Researchers at the  Cincinnati Children’s Hospital Medical Center  say they have identified a gene in laboratory experiments that fuels the biological processes that cause the different types of myelodysplastic syndromes (MDS) that physicians see in patients. 

MDS is linked to a number of different gene mutations and is considered one of the most complex malignancies affecting blood-making hematopoietic stem cells in bone marrow. These blood disorders cause people to have immature, malfunctioning bone marrow cells that lead to a diverse set of health problems, including leukemia. The team’s study (“ Pathobiologic Pseudohypoxia as a Putative Mechanism Underlying Myelodysplastic Syndromes ”) appears in Cancer Discovery .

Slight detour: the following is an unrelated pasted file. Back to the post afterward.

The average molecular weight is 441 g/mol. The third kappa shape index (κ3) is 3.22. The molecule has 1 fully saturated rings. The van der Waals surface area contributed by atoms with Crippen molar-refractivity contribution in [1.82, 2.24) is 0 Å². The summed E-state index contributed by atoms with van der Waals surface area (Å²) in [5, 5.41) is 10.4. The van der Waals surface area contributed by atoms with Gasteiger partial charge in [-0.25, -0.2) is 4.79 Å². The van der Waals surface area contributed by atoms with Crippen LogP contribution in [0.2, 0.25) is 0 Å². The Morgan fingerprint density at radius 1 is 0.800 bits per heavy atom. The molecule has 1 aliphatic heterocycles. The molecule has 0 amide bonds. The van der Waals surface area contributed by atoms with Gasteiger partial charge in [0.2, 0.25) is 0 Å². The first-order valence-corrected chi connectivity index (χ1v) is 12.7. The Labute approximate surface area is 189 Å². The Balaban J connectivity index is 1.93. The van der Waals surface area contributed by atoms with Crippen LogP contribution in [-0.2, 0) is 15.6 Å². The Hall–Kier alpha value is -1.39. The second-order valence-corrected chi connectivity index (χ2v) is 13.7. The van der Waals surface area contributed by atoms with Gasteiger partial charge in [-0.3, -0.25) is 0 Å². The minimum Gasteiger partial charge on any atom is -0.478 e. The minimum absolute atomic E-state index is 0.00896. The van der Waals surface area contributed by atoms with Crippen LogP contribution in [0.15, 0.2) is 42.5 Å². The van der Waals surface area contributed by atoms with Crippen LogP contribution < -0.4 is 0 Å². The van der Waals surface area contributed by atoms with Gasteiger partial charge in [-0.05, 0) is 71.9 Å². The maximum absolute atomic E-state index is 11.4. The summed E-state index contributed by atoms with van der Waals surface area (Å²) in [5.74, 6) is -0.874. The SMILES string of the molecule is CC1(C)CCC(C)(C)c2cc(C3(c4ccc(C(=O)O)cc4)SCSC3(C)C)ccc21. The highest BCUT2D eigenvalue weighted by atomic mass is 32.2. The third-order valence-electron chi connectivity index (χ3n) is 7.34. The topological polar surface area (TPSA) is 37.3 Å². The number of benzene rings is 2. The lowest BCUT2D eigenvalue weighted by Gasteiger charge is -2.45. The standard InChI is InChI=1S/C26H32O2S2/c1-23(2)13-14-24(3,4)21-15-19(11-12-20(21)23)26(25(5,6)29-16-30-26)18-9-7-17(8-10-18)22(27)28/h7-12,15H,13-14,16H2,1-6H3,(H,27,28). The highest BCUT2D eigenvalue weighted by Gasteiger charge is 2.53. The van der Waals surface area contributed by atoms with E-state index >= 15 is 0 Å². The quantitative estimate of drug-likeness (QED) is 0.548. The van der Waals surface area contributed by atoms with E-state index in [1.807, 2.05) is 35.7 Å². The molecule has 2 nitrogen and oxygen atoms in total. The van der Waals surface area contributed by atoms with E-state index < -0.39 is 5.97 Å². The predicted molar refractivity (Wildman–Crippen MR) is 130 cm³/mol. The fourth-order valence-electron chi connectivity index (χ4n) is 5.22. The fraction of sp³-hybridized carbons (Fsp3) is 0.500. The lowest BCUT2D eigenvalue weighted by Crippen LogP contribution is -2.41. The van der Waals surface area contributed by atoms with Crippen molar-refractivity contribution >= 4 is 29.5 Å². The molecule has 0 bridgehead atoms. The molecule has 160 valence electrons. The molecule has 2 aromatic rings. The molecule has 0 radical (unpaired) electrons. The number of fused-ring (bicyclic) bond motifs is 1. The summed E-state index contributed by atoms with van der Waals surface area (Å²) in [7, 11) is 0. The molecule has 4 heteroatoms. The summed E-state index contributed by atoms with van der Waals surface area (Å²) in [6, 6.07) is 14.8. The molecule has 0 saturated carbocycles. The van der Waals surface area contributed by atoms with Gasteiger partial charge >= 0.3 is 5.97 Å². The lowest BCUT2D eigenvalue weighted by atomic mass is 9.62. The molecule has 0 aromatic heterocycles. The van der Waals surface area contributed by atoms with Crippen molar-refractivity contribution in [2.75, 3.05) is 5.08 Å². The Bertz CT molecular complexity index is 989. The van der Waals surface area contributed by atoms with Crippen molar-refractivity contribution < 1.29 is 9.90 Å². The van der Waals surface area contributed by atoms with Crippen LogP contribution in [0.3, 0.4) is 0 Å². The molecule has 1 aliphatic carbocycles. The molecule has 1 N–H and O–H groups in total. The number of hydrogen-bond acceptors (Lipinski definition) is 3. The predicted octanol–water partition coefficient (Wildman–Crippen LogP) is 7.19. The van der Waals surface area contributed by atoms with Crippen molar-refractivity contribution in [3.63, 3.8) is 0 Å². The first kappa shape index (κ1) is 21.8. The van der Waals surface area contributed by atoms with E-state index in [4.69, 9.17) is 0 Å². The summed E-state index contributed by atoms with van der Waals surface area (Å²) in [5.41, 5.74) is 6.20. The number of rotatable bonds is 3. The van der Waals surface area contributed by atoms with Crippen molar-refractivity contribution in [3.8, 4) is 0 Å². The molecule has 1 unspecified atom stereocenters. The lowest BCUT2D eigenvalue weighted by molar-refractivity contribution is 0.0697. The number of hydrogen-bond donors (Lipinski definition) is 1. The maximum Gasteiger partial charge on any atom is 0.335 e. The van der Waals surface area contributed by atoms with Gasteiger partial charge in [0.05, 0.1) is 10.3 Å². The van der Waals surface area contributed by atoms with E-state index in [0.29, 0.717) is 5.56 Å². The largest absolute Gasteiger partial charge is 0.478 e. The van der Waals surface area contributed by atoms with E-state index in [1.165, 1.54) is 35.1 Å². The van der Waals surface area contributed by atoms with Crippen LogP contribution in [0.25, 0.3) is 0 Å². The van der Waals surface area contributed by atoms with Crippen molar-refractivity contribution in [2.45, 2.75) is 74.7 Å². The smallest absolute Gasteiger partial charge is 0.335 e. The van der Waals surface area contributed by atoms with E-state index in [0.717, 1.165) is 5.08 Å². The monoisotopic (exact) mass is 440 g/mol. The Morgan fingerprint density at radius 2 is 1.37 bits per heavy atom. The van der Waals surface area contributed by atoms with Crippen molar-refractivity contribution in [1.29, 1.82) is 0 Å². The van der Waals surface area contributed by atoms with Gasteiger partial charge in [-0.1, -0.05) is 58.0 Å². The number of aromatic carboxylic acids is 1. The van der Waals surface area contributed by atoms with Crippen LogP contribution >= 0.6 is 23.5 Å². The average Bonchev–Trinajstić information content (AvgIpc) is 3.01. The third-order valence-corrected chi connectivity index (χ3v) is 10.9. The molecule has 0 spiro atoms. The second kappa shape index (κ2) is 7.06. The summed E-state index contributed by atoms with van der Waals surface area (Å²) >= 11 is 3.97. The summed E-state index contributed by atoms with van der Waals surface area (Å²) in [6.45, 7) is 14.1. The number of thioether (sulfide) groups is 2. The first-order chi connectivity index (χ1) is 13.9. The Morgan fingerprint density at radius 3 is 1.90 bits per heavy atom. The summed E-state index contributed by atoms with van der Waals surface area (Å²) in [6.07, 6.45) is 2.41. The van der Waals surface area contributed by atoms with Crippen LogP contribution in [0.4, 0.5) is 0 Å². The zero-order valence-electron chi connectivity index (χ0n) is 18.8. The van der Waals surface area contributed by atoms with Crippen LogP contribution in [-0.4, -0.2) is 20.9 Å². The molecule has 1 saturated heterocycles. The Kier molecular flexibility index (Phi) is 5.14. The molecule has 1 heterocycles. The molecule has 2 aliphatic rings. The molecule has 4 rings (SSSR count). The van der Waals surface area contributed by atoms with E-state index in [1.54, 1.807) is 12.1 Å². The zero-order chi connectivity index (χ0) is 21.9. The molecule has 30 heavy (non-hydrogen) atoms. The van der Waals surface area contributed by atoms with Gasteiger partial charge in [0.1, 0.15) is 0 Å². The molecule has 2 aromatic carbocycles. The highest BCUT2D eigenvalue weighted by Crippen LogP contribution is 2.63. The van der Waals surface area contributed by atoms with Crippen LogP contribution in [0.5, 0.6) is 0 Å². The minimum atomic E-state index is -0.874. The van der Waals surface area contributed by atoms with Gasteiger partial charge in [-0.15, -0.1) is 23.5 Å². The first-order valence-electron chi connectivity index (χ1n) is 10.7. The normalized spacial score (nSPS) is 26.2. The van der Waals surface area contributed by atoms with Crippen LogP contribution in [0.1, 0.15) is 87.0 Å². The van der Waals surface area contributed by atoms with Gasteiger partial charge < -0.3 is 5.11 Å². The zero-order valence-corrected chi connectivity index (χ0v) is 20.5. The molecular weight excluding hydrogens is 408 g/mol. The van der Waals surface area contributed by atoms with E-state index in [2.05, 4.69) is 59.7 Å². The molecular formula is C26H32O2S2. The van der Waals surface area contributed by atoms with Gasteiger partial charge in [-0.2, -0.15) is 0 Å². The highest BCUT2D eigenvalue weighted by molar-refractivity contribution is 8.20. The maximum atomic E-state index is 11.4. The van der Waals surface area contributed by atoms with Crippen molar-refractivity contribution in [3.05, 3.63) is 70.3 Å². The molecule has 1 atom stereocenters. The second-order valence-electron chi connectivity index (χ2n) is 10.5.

“MDS are heterogeneous hematopoietic disorders that are incurable with conventional therapy. The incidence is increasing with global population aging. Although many genetic, epigenetic, splicing, and metabolic aberrations have been identified in MDS patients, their clinical features are quite similar. Here we show that hypoxia-independent activation of hypoxia-inducible factor …